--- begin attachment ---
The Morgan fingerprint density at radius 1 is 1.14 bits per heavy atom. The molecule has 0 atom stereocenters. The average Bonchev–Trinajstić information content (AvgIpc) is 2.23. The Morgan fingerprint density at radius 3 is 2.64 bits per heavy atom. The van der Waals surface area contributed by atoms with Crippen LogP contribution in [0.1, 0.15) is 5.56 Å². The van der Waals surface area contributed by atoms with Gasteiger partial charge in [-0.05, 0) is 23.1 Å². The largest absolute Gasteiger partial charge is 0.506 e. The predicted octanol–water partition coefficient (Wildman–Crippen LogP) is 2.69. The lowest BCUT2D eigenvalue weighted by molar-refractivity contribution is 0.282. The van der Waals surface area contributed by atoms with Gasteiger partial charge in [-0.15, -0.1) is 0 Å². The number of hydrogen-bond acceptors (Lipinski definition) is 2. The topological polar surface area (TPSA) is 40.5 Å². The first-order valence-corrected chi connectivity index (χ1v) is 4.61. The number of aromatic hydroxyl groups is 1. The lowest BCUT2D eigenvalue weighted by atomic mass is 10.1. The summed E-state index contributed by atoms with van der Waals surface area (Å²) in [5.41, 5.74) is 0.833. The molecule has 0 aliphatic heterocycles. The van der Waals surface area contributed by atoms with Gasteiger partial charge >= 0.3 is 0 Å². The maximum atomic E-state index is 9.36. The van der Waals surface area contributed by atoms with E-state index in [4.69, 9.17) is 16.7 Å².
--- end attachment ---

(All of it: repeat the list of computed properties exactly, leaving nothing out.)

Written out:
The Morgan fingerprint density at radius 1 is 1.14 bits per heavy atom. The molecule has 0 atom stereocenters. The average Bonchev–Trinajstić information content (AvgIpc) is 2.23. The Morgan fingerprint density at radius 3 is 2.64 bits per heavy atom. The van der Waals surface area contributed by atoms with Crippen LogP contribution in [0.1, 0.15) is 5.56 Å². The van der Waals surface area contributed by atoms with Gasteiger partial charge in [-0.05, 0) is 23.1 Å². The largest absolute Gasteiger partial charge is 0.506 e. The predicted octanol–water partition coefficient (Wildman–Crippen LogP) is 2.69. The lowest BCUT2D eigenvalue weighted by molar-refractivity contribution is 0.282. The van der Waals surface area contributed by atoms with Gasteiger partial charge in [-0.15, -0.1) is 0 Å². The number of hydrogen-bond acceptors (Lipinski definition) is 2. The topological polar surface area (TPSA) is 40.5 Å². The first-order valence-corrected chi connectivity index (χ1v) is 4.61. The number of aromatic hydroxyl groups is 1. The lowest BCUT2D eigenvalue weighted by atomic mass is 10.1. The summed E-state index contributed by atoms with van der Waals surface area (Å²) in [5.41, 5.74) is 0.833. The molecule has 0 aliphatic heterocycles. The van der Waals surface area contributed by atoms with Gasteiger partial charge >= 0.3 is 0 Å². The maximum atomic E-state index is 9.36. The van der Waals surface area contributed by atoms with E-state index in [4.69, 9.17) is 16.7 Å².